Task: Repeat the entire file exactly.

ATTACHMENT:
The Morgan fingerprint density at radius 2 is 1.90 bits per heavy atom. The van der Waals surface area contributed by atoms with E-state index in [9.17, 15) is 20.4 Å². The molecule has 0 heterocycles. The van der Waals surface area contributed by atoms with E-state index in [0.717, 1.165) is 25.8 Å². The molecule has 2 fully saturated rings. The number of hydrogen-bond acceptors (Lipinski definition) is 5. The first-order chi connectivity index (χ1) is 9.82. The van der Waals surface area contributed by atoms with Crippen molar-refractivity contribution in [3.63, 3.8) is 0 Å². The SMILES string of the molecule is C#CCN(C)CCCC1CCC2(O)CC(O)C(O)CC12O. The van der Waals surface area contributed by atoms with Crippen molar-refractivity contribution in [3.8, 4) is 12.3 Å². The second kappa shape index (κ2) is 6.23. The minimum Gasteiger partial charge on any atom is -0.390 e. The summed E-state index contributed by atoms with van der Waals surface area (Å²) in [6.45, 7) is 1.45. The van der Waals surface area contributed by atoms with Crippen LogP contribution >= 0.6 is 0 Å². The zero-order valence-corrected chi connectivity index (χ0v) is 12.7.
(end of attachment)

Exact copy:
The Morgan fingerprint density at radius 2 is 1.90 bits per heavy atom. The van der Waals surface area contributed by atoms with E-state index in [9.17, 15) is 20.4 Å². The molecule has 0 heterocycles. The van der Waals surface area contributed by atoms with E-state index in [0.717, 1.165) is 25.8 Å². The molecule has 2 fully saturated rings. The number of hydrogen-bond acceptors (Lipinski definition) is 5. The first-order chi connectivity index (χ1) is 9.82. The van der Waals surface area contributed by atoms with Crippen molar-refractivity contribution in [3.63, 3.8) is 0 Å². The SMILES string of the molecule is C#CCN(C)CCCC1CCC2(O)CC(O)C(O)CC12O. The van der Waals surface area contributed by atoms with Crippen molar-refractivity contribution in [3.8, 4) is 12.3 Å². The second kappa shape index (κ2) is 6.23. The minimum Gasteiger partial charge on any atom is -0.390 e. The summed E-state index contributed by atoms with van der Waals surface area (Å²) in [6.45, 7) is 1.45. The van der Waals surface area contributed by atoms with Crippen LogP contribution >= 0.6 is 0 Å². The zero-order valence-corrected chi connectivity index (χ0v) is 12.7.